Obama/Duncan/King Legacy: Good Return on Investment = Good Education
I was pleased to read in Politico that John King, Arne Duncan’s replacement as Secretary of Education, discovered that none of the 15 minority students in a classroom he was visiting in Coolidge Senior High School were familiar with the College Scorecard, the abominable metric devised by the Department of Education to measure the “good outcomes” students should expect from a college program. But I was also distressed to read that Mr. King found this “worrisome” because he thought this College Scorecard provided the kind of information students needed to make their decision about where to enroll in college. And what are the “good outcomes” measured by the College Scorecard? The descriptor of “Affordable Four Year Schools With Good Outcomes” offers the answer:
These four-year public colleges offer their students an affordable higher education, with relatively high salaries. As students weigh the costs and benefits of higher education, it’s especially important to find schools that can offer them the best possible outcomes. For students looking for a high return on investment, these institutions may offer good opportunities.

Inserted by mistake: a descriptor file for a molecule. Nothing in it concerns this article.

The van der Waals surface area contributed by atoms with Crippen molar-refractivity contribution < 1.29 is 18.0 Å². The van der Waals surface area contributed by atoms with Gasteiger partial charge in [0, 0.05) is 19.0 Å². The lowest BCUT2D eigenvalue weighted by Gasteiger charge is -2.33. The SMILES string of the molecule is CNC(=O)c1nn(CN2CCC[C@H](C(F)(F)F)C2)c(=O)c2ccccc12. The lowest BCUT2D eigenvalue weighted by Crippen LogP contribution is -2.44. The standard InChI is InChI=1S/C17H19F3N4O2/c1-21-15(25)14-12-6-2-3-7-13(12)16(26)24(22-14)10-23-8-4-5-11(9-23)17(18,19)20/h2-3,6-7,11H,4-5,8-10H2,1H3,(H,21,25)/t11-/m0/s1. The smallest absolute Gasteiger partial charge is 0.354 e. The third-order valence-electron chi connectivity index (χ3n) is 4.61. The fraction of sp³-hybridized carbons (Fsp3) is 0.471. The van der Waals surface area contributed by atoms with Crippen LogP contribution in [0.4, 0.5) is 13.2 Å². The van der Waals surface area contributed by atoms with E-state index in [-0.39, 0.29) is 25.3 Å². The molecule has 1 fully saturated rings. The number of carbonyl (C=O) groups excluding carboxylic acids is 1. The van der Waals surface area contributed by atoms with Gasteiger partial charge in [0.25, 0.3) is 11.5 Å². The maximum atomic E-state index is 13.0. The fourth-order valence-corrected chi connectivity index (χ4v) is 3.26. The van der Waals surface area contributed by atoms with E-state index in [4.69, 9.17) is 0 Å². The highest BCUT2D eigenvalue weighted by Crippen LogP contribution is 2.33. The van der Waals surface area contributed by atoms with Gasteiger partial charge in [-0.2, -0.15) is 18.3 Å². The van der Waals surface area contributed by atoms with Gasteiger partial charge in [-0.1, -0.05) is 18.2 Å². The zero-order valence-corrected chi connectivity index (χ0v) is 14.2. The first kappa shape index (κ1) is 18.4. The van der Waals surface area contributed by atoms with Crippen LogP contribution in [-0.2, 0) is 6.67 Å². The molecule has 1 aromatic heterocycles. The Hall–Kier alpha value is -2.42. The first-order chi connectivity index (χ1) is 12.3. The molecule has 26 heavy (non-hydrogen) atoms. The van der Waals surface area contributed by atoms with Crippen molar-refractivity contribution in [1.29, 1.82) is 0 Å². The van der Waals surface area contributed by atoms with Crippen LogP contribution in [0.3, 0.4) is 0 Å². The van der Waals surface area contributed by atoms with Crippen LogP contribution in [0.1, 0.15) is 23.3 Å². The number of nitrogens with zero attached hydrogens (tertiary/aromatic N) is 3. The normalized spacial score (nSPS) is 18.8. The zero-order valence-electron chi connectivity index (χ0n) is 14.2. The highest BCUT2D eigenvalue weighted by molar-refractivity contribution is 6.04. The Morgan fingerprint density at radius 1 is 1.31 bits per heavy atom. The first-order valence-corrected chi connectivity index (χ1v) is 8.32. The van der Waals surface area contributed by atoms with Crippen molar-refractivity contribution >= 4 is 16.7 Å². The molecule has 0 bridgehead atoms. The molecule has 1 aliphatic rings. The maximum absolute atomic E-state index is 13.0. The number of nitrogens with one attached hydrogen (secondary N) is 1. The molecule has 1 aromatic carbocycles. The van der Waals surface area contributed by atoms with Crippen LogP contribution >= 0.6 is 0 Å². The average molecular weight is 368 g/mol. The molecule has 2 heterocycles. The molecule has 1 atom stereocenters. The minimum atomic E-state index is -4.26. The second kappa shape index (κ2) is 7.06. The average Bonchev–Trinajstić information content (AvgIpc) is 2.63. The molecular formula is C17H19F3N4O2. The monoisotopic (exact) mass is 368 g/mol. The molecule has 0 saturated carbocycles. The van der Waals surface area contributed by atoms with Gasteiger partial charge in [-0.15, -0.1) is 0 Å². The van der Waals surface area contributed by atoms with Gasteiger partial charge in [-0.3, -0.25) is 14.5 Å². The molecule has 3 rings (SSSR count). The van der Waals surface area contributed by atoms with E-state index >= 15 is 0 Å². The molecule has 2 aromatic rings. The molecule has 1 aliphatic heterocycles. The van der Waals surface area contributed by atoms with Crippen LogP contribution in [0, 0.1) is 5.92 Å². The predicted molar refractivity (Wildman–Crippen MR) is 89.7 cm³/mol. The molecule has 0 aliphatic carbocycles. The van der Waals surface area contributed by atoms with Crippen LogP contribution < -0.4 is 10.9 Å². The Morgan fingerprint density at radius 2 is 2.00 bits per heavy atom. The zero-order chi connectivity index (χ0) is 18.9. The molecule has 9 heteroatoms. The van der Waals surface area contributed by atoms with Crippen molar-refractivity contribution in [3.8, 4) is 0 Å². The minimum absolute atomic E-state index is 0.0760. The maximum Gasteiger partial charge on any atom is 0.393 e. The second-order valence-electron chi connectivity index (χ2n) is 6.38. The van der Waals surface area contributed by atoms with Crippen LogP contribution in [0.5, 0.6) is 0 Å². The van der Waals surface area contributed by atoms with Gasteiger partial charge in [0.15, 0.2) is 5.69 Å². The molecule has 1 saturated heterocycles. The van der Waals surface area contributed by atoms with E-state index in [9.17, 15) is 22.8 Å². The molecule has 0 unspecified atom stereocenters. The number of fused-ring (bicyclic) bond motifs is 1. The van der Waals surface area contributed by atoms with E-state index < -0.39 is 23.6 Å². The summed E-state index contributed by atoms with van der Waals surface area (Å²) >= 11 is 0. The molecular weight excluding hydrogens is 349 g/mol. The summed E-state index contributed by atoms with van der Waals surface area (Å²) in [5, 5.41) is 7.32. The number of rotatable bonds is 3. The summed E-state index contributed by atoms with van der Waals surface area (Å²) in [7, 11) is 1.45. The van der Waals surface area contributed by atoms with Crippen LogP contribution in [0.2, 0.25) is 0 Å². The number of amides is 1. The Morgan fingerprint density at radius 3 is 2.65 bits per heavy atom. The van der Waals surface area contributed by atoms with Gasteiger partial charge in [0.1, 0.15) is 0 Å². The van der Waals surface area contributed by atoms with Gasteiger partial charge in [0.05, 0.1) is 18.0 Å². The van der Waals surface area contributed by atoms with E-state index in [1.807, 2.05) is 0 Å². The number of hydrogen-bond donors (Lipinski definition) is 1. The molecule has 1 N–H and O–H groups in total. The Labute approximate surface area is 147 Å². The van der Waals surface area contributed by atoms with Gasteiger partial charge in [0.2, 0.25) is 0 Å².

As progressive liberal arts majors dreaded, the government algorithm used to determine a “good outcome” is driven by the mean wages of graduates… and as a result schools offering technical degrees fare far better than those offering liberal arts degrees. This means that a school like Drexel University, my alma mater, where grads earn over $62,600 is presumably nearly twice as good as Evergreen State College, my daughter’s alma mater, where the average grad earns $32,800. This is, of course, absurd given that Drexel graduates are predominantly engineering and science majors and Evergreen graduates mostly liberal arts majors who work in social services and education.
Over the next several months we’ll read a lot about President Obama’s legacy. Sadly his legacy will include the fact that income is the primary measure of a “good outcome” when it comes to post-secondary education.